“I think RP is really asking about the current radiative imbalance: while I do not think it is wrong or misleading to talk about total forcing (with a 1750 baseline) as the IPCC do, the other question is also interesting as it relates directly to warming “in the pipeline”. Of course the answer is we do not know for sure, since it directly depends on the climate sensitivity (and even the effective climate sensitivity of the current climate state, which may be slightly different again). But a rough ballpark estimate would be that a little more than half of the total forcing (IPCC terminology) remains as a current imbalance (the commitment runs in the AR4 show the future warming due to this imbalance). Of course splitting this up further into the contribution of each component would then become rather arbitrary.”
Thus, while he writes that this is a “rough ballpark estimate”, his insight that
“…. a little more than half of the total forcing (IPCC terminology) remains as a current balance”,
is the type of answer that is being requested.
Gavin Schmidt on Real Climate also added constructively to this when he responded that
“I don’t think it can be done robustly. A straight-forward apportioning based on the fractional contribution to the original forcing neglects the differing transient behaviour. For instance if one forcing agent rose quickly and stabilised, while another increased later, then the impact of each on the current imbalance should be weighted towards the latter. So that’s no good. Maybe you could do it by examining the single forcing transient runs we did for our recent paper (table 1) and looking at the year 2000-2003 (say) imbalances in Ann/Net TOA radiation. You’d need to check that the individual components do in fact add up to something close to the combined effect (not obviously true). However, different models might give quite different results, and you can only do this for forcings we’ve run. Other groups didn’t do as many single forcing experiments and so you might not be able to find another set of numbers to compare with. Attribution requires models however, and so I don’t see how you could do it any other way.”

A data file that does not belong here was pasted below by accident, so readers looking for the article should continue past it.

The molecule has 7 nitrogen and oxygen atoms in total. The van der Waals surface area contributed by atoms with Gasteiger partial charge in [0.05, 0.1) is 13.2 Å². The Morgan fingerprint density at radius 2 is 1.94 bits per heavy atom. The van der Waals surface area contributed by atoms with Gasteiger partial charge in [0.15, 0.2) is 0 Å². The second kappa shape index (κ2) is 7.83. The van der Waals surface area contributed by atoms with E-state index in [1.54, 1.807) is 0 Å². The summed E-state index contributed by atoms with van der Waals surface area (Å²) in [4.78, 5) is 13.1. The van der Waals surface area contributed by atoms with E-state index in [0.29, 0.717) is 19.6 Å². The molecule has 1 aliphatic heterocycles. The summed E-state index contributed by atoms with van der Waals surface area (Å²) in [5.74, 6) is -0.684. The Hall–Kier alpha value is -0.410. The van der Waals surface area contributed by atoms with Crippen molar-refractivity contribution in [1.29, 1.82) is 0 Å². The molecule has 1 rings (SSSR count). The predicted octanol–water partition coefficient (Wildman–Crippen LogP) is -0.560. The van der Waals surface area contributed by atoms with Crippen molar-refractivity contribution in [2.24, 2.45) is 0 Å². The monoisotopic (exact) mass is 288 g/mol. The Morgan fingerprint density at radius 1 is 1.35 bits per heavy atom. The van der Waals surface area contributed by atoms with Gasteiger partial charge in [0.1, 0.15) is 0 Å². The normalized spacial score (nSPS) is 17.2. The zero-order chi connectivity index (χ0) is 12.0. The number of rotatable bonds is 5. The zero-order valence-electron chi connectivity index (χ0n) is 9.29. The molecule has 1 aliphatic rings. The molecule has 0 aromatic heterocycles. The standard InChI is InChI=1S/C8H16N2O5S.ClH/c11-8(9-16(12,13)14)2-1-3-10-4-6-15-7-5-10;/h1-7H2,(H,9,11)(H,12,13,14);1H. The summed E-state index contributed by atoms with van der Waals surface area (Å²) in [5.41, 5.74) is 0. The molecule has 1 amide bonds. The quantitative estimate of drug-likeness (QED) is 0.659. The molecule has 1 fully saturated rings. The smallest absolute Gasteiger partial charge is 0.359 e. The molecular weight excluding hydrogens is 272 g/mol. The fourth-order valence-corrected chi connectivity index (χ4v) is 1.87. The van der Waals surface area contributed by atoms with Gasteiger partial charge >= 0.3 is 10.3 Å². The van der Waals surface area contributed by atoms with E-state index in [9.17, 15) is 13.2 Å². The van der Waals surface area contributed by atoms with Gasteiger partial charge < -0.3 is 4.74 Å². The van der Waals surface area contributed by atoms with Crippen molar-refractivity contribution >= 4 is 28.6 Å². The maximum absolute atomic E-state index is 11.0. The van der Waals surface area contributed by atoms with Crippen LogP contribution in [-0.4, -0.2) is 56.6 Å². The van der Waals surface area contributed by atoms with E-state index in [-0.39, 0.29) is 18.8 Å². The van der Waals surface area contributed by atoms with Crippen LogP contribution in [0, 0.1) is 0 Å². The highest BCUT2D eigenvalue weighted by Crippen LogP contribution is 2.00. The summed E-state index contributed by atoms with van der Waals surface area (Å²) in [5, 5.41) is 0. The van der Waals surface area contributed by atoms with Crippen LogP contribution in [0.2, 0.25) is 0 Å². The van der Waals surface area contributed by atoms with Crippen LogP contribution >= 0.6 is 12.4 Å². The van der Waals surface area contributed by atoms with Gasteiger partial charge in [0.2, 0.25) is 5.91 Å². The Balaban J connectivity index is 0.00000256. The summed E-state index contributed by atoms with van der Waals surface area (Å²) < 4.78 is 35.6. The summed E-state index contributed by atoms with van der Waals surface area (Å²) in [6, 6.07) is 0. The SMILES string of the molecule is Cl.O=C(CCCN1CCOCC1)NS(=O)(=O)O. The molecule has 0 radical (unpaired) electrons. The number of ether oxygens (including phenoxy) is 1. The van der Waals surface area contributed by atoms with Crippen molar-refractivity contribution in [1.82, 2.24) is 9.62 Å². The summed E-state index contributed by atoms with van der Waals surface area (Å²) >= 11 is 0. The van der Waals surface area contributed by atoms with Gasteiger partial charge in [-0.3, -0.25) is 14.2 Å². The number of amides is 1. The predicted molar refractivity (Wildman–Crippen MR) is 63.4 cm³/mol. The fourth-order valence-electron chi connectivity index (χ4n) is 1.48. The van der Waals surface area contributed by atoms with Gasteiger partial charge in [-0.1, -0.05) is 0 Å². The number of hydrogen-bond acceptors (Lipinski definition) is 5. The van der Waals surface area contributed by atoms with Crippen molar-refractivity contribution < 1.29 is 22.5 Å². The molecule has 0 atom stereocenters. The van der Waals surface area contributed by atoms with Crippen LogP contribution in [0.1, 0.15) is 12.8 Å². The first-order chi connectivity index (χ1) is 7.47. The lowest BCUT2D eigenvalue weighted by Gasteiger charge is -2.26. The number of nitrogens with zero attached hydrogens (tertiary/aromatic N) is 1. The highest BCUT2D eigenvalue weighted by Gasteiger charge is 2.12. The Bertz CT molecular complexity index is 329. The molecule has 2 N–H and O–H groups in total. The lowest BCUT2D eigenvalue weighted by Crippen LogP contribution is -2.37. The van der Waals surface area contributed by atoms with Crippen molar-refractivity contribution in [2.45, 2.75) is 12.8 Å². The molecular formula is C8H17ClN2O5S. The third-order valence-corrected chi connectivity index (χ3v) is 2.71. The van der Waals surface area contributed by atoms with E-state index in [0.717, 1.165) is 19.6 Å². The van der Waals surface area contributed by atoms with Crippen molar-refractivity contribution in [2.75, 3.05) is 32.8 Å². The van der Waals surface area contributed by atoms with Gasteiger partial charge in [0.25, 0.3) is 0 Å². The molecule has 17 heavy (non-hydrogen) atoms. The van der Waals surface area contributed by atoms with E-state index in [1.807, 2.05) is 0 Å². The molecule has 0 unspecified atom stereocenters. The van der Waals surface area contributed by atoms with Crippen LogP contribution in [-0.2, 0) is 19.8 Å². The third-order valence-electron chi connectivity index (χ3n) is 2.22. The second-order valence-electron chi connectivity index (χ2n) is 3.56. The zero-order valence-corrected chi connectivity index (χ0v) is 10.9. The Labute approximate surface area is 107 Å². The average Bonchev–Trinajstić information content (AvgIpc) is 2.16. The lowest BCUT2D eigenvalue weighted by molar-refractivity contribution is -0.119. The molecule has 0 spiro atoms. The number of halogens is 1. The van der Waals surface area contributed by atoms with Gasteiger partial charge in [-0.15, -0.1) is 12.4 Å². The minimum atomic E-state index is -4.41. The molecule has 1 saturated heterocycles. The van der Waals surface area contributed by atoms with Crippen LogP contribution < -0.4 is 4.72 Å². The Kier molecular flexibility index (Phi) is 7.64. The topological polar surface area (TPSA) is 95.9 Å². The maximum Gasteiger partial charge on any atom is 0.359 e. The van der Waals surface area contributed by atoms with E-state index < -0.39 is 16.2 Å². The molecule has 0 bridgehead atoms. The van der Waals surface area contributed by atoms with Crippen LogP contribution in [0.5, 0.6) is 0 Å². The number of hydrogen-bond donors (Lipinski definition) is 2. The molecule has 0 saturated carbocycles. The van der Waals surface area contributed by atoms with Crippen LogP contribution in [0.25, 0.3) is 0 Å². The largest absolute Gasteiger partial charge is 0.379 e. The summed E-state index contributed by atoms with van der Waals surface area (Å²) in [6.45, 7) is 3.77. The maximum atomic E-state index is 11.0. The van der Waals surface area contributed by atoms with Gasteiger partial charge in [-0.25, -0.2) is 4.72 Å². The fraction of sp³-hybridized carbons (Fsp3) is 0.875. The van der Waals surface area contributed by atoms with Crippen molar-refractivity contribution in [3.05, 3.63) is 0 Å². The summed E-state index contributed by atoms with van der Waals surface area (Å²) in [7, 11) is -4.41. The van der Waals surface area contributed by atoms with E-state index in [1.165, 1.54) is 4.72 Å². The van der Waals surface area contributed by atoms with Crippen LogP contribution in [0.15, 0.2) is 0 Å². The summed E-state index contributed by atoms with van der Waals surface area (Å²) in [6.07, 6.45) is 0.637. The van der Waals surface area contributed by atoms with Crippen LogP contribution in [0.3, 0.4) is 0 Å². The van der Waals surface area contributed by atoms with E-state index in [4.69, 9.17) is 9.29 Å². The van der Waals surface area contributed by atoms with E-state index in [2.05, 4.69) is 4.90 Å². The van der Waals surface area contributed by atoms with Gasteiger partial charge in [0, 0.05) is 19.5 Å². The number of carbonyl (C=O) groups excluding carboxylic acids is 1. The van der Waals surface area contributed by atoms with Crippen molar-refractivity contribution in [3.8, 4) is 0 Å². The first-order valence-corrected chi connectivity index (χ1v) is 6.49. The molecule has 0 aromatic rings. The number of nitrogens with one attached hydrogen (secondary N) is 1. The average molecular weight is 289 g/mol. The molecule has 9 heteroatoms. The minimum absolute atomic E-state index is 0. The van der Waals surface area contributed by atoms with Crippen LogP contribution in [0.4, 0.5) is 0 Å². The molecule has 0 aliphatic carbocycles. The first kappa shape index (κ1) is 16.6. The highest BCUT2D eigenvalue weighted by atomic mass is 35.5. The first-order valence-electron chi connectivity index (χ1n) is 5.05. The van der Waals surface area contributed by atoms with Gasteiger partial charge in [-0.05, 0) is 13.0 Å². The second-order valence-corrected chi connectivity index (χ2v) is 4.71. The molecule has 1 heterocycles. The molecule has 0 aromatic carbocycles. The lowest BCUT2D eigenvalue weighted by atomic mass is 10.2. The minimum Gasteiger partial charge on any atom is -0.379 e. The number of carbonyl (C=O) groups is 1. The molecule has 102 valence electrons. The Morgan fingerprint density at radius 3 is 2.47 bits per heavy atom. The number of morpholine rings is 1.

The reason that this issue is so important is that
“if one forcing agent rose quickly and stabilised, while another increased later…”
as Gavin wrote, than the fractional contribution to the current radiative imbalance is weighted towards the more recent forcings. Since CO2 has been rising since 1750, at least part of the radiative forcing of CO2 has equilibrated. Thus the claim that CO2 is 50% (or about 30% as estimated on Climate Science based on the 2007 IPCC figure SPM.2; see) is an overstatement of its actual current radiative forcing.
A challenge for the next IPCC assessment, and for climate research in general, is what is the current (now 2010) global average radiative forcing? While there has been considerable discussion of the radiative imbalance (e.g. see) this imbalance includes both the radiative forcing and the radiative feedbacks.
This subject needs discussion in the next IPCC WG1 assessment, as well as a figure like SPM.2 but with the best estimate of the current radiative forcing.